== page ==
“A man who chooses between drinking a glass of milk and a glass of a solution of potassium cyanide does not choose between two beverages; he chooses between life and death,” wrote Austrian economist Ludwig von Mises. “A society that chooses between capitalism and socialism does not choose between two social systems; it chooses between social cooperation and the disintegration of society.”
Such clarity is badly needed today. In spite of socialism’s sorry track record, millions of well-meaning people think it’s a virtual synonym for compassion.
But socialists themselves are constantly retreating from their own handiwork. It’s socialism until it doesn’t work, then it was never socialism in the first place. It’s socialism until the wrong guys get in charge, then it’s everything but.
Socialism never seems to have any theory of wealth creation, only fanciful schemes for its reallocation after somebody goes to the trouble of creating it.
Oxford Dictionaries (whose slogan is “Language Matters”) defines socialism as “a political and economic theory of social organization that advocates that the means of production, distribution, and exchange should be owned or regulated by the community as a whole.”
What is meant by “the means of production, distribution and exchange should be owned or regulated by the community as a whole”? If you own a convenience store, are you supposed to put to some public vote the decisions about what to stock the shelves with or whom to hire for the night shift?
What about this “regulated by the community as a whole” stuff? Have you ever known a regulatory body to be everybody in town or all 325 million people in the country? Don’t such bodies end up being some handful of people with political power?
Even with a dictionary at hand, I find myself scratching my head and asking, “What the heck is socialism anyway?” Maybe it’s just an imaginary thing that somebody hopes it is, even if it never turns out that way when it’s tried.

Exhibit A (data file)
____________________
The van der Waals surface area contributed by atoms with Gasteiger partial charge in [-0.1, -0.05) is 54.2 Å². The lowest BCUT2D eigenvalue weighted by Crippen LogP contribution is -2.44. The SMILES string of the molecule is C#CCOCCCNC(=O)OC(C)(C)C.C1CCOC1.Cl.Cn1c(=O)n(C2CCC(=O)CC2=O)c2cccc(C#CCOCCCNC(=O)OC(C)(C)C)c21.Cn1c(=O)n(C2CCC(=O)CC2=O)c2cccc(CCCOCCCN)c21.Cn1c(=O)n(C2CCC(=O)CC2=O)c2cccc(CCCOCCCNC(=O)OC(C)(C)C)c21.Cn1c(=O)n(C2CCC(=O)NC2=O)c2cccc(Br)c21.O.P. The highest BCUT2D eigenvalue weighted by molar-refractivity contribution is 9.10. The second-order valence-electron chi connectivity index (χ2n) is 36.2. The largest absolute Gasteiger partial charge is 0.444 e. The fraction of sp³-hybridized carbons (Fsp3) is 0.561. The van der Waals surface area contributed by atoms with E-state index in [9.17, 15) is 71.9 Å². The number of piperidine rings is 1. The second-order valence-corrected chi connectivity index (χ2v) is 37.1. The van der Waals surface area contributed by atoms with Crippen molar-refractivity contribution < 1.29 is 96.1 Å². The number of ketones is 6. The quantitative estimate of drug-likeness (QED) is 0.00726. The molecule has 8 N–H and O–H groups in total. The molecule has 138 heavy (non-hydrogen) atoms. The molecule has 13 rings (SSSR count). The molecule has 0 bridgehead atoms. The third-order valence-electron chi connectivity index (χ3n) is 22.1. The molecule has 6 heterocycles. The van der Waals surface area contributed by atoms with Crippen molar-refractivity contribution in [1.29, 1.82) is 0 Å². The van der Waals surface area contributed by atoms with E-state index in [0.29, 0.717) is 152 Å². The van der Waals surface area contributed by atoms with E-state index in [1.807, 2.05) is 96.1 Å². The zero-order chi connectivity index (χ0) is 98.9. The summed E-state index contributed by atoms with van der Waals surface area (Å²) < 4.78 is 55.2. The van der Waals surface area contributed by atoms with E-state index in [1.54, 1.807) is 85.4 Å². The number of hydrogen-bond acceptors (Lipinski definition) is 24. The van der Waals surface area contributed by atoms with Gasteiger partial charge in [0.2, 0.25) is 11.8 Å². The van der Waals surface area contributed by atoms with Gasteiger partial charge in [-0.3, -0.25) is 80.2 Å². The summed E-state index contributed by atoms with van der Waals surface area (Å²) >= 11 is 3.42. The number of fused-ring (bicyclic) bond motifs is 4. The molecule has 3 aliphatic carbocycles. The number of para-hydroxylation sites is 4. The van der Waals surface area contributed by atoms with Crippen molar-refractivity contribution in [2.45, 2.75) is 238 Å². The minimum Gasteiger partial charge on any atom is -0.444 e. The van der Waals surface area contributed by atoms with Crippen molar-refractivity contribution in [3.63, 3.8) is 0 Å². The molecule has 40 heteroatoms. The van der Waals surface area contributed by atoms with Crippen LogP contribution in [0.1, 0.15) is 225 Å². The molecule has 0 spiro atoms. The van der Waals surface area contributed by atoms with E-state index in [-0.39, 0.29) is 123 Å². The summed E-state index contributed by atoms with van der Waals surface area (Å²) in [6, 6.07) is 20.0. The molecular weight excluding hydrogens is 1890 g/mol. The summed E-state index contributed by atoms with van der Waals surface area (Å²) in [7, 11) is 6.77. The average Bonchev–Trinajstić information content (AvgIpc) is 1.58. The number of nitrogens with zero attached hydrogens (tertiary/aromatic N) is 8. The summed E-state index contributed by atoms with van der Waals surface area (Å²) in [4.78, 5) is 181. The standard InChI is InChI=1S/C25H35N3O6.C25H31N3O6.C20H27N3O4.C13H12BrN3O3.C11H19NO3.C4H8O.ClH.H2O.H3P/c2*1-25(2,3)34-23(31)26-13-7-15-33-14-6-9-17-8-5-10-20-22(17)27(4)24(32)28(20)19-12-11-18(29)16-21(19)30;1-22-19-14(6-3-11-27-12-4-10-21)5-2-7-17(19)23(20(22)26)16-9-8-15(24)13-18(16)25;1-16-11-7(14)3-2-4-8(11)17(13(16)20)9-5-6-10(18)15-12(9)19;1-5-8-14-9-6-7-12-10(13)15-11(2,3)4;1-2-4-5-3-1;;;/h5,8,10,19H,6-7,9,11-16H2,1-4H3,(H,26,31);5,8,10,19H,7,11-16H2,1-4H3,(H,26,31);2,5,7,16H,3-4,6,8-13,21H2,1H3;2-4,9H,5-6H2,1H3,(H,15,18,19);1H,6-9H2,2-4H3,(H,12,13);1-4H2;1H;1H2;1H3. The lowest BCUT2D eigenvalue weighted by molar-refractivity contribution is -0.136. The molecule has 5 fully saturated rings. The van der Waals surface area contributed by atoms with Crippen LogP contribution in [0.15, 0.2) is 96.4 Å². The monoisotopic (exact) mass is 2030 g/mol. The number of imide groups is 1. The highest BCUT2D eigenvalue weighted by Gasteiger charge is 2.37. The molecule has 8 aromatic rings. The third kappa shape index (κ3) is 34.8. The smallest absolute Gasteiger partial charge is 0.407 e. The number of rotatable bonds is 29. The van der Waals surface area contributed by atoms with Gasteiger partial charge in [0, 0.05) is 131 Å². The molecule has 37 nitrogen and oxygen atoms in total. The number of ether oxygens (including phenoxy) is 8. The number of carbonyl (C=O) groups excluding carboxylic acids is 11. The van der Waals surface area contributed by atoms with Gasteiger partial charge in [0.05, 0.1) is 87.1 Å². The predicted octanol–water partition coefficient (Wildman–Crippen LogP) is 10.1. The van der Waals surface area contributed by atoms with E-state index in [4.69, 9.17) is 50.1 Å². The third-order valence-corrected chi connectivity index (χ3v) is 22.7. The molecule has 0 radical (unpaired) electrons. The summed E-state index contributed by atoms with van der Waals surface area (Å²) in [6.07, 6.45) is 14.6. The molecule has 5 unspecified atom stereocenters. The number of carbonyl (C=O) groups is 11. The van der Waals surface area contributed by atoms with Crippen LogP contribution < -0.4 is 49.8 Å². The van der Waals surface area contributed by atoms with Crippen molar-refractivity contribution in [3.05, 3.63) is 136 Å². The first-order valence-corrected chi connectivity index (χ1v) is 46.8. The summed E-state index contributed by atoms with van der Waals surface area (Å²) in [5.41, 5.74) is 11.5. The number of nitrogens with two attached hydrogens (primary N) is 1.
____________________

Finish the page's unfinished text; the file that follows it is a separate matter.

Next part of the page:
Just when you think you see socialism, even when its architects claim that’s what they were up to, socialists redefine it rather than admit to its failures. Venezuela is the latest in a long line of socialist experiments. Now that the dismal verdict is in, however, socialists are in denial about what it was that was tried and whether or not it failed. In other places, where a less-radical version of socialism may seem to work, it’s actually the capitalism those places still have that creates real wealth and pays the bills.
Socialism isn’t happy thoughts, wishful thinking, mere good intentions or children sharing their Halloween candy with one another. In a modern political, economic and social context, socialism isn’t voluntary. You can’t opt out. Its central characteristic is the concentration of power for these purposes: central planning of the economy, government ownership of property and the redistribution of wealth.
It all comes down to persuasion versus force. Here’s what I mean:
Under capitalism, two Girl Scouts show up at your door and ask, “Would you like to buy some cookies?” You get to say yes or no.
Under socialism, two Girl Scouts show up at your door with an armed SWAT team behind them. They say, “You’re going to eat these cookies, and you’re going pay for them too.”
If it’s not the use of force to shape society the way you want it, then socialism is nothing more than a nebulous fantasy. It’s a giant blackboard in the sky on which you can write anything your heart desires, and then just erase it when embarrassing circumstances arise.
So “why not socialism?”
Socialism preaches envy and theft and delivers strife and conflict. It pits class against class. It cynically buys off one faction at the expense of another. It thrives on victimology and shuns personal responsibility. Its advocates are intellectual dope pushers — foisting addictive, soul-sapping dependency and paternalism on others. They concentrate wealth and power in the hands of the people whose character and naivete make them the most susceptible to corruption.
It’s the bottom line that most effectively answers the question, “Why not socialism?” It’s force, pure and simple. If it were voluntary, it wouldn’t be socialism. It would be capitalism.
• Lawrence W. Reed is president of the Foundation for Economic Education in Atlanta and author of the recent book “Real Heroes: Inspiring True Stories of Courage, Character and Conviction,” published by ISI Books.
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